Ten years ago, an ambitious young Liberal MP led the charge attacking Victoria’s police chief Christine Nixon for choosing to eat dinner at a gastropub as the horror of Black Saturday, the worst bushfires in the state’s history, unfolded.
Scott Morrison was that MP’s name and he did not hold back when condemning her actions when asked on the ABC’s Q&A program in April 2010.
“She’s clearly made a bad judgment call. That happens to people from time to time, but this was a very serious issue,” Mr Morrison said.
“I think there are very serious concerns in the community about exercising judgment, and it’s incumbent on all of us in public life to make decisions following that in the best interests of the ongoing nature of the program.”
Ms Nixon’s dinner of shame led to calls for her sacking, including from former Victorian premier Jeff Kennett.
“[Nixon] put herself first all day and then washed it down with a very good meal at the end. The community is becoming increasingly frustrated the Premier hasn’t removed this blot from our landscape,” Mr Kennett said.
At the time, Victorian Premier John Brumby backed Ms Nixon to continue the bushfire reconstruction efforts, but Mr Morrison was not so sure she was the right woman for the job.
“I think what’s most important here gets beyond any one individual, and that is public confidence in how the reconstruction effort is taking place,” Mr Morrison said.
“And while the premier may have made his call on Christine, it really is a matter for her to make a judgment whether the controversy surrounding her actions actually, at the end of the day, may well impede the ability of that organisation to get on with the job.”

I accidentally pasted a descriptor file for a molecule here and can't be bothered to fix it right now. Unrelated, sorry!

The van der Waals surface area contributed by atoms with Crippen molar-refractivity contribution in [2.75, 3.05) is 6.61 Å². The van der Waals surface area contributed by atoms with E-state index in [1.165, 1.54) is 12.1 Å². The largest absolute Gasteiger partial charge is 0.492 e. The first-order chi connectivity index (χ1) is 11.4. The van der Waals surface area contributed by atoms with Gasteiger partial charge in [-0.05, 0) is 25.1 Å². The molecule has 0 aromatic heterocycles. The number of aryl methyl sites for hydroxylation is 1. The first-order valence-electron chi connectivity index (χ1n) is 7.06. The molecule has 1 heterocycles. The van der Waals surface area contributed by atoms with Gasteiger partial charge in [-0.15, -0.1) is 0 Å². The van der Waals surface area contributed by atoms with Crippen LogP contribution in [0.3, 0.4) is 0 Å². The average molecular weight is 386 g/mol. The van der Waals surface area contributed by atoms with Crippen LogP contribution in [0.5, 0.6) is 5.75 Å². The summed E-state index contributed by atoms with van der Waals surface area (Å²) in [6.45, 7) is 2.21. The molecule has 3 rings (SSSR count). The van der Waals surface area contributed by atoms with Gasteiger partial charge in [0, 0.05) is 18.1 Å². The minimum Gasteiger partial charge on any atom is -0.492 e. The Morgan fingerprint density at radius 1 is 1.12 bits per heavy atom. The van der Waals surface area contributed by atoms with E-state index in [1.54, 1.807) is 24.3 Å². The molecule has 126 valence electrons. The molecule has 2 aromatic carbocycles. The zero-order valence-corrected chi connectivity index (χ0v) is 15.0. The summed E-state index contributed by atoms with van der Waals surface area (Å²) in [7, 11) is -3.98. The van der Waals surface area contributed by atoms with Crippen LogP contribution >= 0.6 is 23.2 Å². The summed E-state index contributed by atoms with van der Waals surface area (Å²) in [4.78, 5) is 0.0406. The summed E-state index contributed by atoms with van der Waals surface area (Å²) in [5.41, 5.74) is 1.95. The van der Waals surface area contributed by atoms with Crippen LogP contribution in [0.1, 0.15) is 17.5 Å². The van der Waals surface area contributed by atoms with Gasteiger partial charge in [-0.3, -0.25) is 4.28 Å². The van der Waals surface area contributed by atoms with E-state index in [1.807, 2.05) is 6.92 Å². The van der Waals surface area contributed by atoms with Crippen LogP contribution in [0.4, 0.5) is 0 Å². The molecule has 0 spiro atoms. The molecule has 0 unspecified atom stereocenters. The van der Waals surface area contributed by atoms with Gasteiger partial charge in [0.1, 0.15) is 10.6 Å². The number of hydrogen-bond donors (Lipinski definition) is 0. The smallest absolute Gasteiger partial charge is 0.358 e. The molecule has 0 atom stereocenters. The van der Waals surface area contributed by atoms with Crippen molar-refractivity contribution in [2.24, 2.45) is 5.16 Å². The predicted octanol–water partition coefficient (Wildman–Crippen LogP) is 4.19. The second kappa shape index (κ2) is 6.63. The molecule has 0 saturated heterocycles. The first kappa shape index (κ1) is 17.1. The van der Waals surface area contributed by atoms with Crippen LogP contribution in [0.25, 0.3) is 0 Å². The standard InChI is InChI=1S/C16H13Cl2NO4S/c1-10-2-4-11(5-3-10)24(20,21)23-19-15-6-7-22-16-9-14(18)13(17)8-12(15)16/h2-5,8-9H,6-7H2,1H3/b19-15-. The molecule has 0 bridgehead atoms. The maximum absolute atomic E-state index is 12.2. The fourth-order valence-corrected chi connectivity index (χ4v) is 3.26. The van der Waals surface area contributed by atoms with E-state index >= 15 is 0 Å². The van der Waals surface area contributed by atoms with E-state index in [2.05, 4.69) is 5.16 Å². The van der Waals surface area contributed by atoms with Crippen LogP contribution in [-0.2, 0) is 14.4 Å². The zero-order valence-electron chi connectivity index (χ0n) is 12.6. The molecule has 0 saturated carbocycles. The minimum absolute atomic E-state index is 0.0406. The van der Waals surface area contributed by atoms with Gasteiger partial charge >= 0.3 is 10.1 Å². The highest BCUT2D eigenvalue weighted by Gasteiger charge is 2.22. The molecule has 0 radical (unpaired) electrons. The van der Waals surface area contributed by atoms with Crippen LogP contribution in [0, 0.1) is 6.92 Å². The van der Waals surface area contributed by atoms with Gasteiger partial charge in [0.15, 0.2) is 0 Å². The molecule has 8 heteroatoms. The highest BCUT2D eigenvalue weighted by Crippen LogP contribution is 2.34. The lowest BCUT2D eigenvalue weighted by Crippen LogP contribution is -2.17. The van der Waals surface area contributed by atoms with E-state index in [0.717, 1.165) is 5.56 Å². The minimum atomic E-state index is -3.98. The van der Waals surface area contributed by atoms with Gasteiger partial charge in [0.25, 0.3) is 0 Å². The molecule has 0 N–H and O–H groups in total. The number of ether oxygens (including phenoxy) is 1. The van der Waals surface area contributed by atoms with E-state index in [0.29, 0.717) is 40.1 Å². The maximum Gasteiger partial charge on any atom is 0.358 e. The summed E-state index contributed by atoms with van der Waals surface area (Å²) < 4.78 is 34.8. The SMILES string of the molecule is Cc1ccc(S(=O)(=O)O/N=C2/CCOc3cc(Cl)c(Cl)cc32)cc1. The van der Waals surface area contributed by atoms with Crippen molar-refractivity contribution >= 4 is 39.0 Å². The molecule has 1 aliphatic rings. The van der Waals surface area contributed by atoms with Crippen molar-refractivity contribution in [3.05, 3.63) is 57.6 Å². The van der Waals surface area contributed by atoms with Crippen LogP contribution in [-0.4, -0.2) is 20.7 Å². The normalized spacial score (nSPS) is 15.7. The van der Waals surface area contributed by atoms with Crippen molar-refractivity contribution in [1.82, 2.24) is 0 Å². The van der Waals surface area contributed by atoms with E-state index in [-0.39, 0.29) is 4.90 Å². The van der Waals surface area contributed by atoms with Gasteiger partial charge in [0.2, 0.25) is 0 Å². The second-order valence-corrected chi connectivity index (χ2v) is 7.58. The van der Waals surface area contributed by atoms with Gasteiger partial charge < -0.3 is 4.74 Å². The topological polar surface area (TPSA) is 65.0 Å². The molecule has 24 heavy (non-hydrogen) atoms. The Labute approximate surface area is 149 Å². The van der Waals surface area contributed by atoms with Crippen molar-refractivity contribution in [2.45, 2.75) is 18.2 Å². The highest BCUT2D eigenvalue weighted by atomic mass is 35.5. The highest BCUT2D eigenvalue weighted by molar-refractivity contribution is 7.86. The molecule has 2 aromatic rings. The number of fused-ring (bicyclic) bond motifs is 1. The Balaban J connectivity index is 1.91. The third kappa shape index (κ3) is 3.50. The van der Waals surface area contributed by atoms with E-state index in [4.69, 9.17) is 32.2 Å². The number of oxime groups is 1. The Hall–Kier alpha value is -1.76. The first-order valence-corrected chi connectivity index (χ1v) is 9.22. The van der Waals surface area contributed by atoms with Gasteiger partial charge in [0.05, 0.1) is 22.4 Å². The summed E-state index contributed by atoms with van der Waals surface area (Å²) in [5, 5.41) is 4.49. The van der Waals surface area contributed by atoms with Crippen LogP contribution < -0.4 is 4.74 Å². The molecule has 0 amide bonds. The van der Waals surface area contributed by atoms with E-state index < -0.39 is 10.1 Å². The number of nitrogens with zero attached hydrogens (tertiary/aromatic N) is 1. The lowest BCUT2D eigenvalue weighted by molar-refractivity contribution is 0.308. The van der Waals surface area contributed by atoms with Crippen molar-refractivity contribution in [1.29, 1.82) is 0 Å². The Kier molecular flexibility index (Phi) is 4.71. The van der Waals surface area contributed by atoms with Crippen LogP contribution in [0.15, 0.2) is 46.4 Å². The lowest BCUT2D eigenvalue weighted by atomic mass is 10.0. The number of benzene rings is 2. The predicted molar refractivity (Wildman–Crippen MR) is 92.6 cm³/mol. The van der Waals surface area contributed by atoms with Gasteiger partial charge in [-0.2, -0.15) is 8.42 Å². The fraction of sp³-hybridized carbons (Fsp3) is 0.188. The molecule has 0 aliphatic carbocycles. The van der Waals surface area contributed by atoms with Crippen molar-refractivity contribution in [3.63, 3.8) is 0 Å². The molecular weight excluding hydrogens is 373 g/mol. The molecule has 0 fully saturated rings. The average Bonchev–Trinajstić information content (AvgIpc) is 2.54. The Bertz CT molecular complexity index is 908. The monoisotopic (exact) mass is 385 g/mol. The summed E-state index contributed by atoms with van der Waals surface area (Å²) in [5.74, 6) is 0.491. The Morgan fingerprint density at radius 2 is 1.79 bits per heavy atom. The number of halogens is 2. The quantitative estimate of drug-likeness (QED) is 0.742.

The Black Saturday bushfires devastated Victoria, claiming 173 lives, including 120 in the Kinglake area alone.
More than 2000 houses were destroyed.
The New Daily confirmed on Monday he had flown overseas to a mystery location before a busy schedule of official trips in the region, including to India in January.
His office will not say where he is holidaying.
“The Prime Minister is overseas with his family. He’s having a well-deserved break and obviously, it’s been a very busy year,” Treasurer Josh Frydenberg told Channel Nine’s Today.
“He’ll be back at work shortly and then he’ll be off to India leading a delegation to advance Australia’s interests.”
Labor leader Anthony Albanese declined to criticise the PM, arguing he has a right to take holidays with his kids.
But NSW Greens MLC David Shoebridge said his conduct wasn’t good enough.
“When the country you lead is on fire, you have an obligation to stick around and sort it out,” Mr Shoebridge said.
“Or at least put the right policies in place before you clock off. But this guy’s just in denial, on holiday.”
For Ms Nixon, it was a bitter lesson that she said changed the game for leaders.
“I don’t think anybody will ever leave the scene of anything ever again, with the criticism that happened,” Ms Nixon said.
“Just in case something serious happens to them, they’ll be able to say, ‘Well, I was there’.”